Because of the requirement that the instrument be voluntary, lenders will often not act upon a deed in lieu of foreclosure unless they receive a written offer of such a conveyance from the borrower that specifically states that the offer to enter into negotiations is being made voluntarily. This will enact the parol evidence rule and protect the lender from a possible subsequent claim that the lender acted in bad faith or pressured the borrower into the settlement. Both sides may then proceed with settlement negotiations.
Neither the borrower nor the lender is obliged to proceed with the deed in lieu of foreclosure until a final agreement is reached.
Retrieved from "http://en.wikipedia.org/wiki/Deed_in_lieu_of_foreclosure"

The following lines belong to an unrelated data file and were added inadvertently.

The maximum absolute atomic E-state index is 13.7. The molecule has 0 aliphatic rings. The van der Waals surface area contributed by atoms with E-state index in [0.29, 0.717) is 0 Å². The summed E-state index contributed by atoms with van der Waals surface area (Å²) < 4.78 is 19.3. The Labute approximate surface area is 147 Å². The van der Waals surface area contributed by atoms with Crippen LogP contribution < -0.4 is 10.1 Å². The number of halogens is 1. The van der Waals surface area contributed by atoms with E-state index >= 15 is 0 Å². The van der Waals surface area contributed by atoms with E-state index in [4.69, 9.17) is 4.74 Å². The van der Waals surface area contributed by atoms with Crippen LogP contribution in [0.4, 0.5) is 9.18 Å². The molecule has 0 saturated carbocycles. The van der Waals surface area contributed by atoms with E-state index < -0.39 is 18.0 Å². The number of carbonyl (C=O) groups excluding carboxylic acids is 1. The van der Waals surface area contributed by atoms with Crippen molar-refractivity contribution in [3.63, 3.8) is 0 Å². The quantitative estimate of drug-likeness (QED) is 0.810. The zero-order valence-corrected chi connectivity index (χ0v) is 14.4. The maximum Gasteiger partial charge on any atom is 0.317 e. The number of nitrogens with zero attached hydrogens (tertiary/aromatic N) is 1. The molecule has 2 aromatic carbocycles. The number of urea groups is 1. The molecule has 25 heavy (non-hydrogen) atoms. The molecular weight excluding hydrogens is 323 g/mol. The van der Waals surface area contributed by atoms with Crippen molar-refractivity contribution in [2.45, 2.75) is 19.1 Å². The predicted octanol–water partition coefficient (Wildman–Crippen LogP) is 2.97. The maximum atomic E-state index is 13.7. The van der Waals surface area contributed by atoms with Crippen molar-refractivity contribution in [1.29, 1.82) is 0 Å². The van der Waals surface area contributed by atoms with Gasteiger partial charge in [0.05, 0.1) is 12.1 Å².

Chapter 13 Bankruptcy - Is primarily used to stop foreclosure of your home. In order to qualify you will have to have a steady income.The bankruptcy petition would need to be filed before the sale date of your property. After filing, you will propose a plan to repay the amount you fell behind on the mortgage. You will also begin to again pay your regular mortgage payments, which under the operation of law must be accepted by your mortgage company. What many lawyers and people do not know is that a forced loan modifcation can be sanctioned by the courts if it is proved that the borrower cannot afford the curent payments.The concept is similar to debt consolidation, but it permits you, the consumer(s), to pay unsecured debt down without accruing interest (student loans are an exception) and without having to deal with those annoying calls from debt collectors. Under a typical plan, you make monthly payments to a court appointed bankruptcy trustee for generally three to five years. The amount of your monthly payment is determined by several factors such as the amount of debt you have, your ability to repay and the extent that you have assets. In exchange for stopping any and all collections activity, one proposes to pay all or, in specific circumstances, a portion of the debt through a Chapter 13 plan. The filing of a Chapter 13 bankruptcy stops ALL collection activity though something called the automatic stay. The automatic stay remains in effect during the life of the case unless the court orders otherwise. You can always refinance or sell your home while under Chapter 13 if you wish to pay off the bankruptcy and move on with your life. The Chapter 13 stops the foreclosure immediately. Often, your only other option would be to refinance, or enter into a repayment agreement with your mortgage company. All too often, they want a double payment each month until you can catch up. If you had that kind of disposable income, you probably wouldn’t be in this situation in the first place.